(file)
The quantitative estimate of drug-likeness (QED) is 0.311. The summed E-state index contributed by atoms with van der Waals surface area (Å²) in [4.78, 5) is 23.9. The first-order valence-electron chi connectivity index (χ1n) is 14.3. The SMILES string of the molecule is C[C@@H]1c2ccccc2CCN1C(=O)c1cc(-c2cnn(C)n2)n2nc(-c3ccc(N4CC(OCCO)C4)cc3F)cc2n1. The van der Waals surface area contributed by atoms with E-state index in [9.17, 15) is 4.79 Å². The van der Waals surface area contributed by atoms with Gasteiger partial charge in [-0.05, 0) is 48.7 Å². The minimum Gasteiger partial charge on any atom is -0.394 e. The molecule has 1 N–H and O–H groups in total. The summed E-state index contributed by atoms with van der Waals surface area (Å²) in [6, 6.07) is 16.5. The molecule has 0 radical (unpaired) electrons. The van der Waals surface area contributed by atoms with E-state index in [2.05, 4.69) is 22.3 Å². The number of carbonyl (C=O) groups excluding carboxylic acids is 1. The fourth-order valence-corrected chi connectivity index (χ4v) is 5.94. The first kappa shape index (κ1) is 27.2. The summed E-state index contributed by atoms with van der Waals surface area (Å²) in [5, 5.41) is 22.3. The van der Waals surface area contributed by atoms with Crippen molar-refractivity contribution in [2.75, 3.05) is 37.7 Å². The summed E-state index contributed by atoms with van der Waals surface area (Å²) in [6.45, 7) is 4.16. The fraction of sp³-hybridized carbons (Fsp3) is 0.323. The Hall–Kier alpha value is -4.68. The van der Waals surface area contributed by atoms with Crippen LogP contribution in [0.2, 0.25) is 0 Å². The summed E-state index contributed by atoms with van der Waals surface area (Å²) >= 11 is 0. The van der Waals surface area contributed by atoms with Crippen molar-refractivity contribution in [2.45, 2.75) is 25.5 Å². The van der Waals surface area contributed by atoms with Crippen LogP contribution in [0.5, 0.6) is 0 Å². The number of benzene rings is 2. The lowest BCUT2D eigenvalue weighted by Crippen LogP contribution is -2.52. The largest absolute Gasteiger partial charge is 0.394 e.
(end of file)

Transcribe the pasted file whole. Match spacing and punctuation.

The quantitative estimate of drug-likeness (QED) is 0.311. The summed E-state index contributed by atoms with van der Waals surface area (Å²) in [4.78, 5) is 23.9. The first-order valence-electron chi connectivity index (χ1n) is 14.3. The SMILES string of the molecule is C[C@@H]1c2ccccc2CCN1C(=O)c1cc(-c2cnn(C)n2)n2nc(-c3ccc(N4CC(OCCO)C4)cc3F)cc2n1. The van der Waals surface area contributed by atoms with E-state index in [9.17, 15) is 4.79 Å². The van der Waals surface area contributed by atoms with Gasteiger partial charge in [-0.05, 0) is 48.7 Å². The minimum Gasteiger partial charge on any atom is -0.394 e. The molecule has 1 N–H and O–H groups in total. The summed E-state index contributed by atoms with van der Waals surface area (Å²) in [6, 6.07) is 16.5. The molecule has 0 radical (unpaired) electrons. The van der Waals surface area contributed by atoms with E-state index in [2.05, 4.69) is 22.3 Å². The number of carbonyl (C=O) groups excluding carboxylic acids is 1. The fourth-order valence-corrected chi connectivity index (χ4v) is 5.94. The first kappa shape index (κ1) is 27.2. The summed E-state index contributed by atoms with van der Waals surface area (Å²) in [5, 5.41) is 22.3. The van der Waals surface area contributed by atoms with Crippen molar-refractivity contribution in [2.75, 3.05) is 37.7 Å². The summed E-state index contributed by atoms with van der Waals surface area (Å²) in [6.45, 7) is 4.16. The fraction of sp³-hybridized carbons (Fsp3) is 0.323. The Hall–Kier alpha value is -4.68. The van der Waals surface area contributed by atoms with Crippen LogP contribution in [0.2, 0.25) is 0 Å². The summed E-state index contributed by atoms with van der Waals surface area (Å²) >= 11 is 0. The van der Waals surface area contributed by atoms with Crippen molar-refractivity contribution in [2.45, 2.75) is 25.5 Å². The van der Waals surface area contributed by atoms with Crippen LogP contribution in [0.5, 0.6) is 0 Å². The number of benzene rings is 2. The lowest BCUT2D eigenvalue weighted by Crippen LogP contribution is -2.52. The largest absolute Gasteiger partial charge is 0.394 e.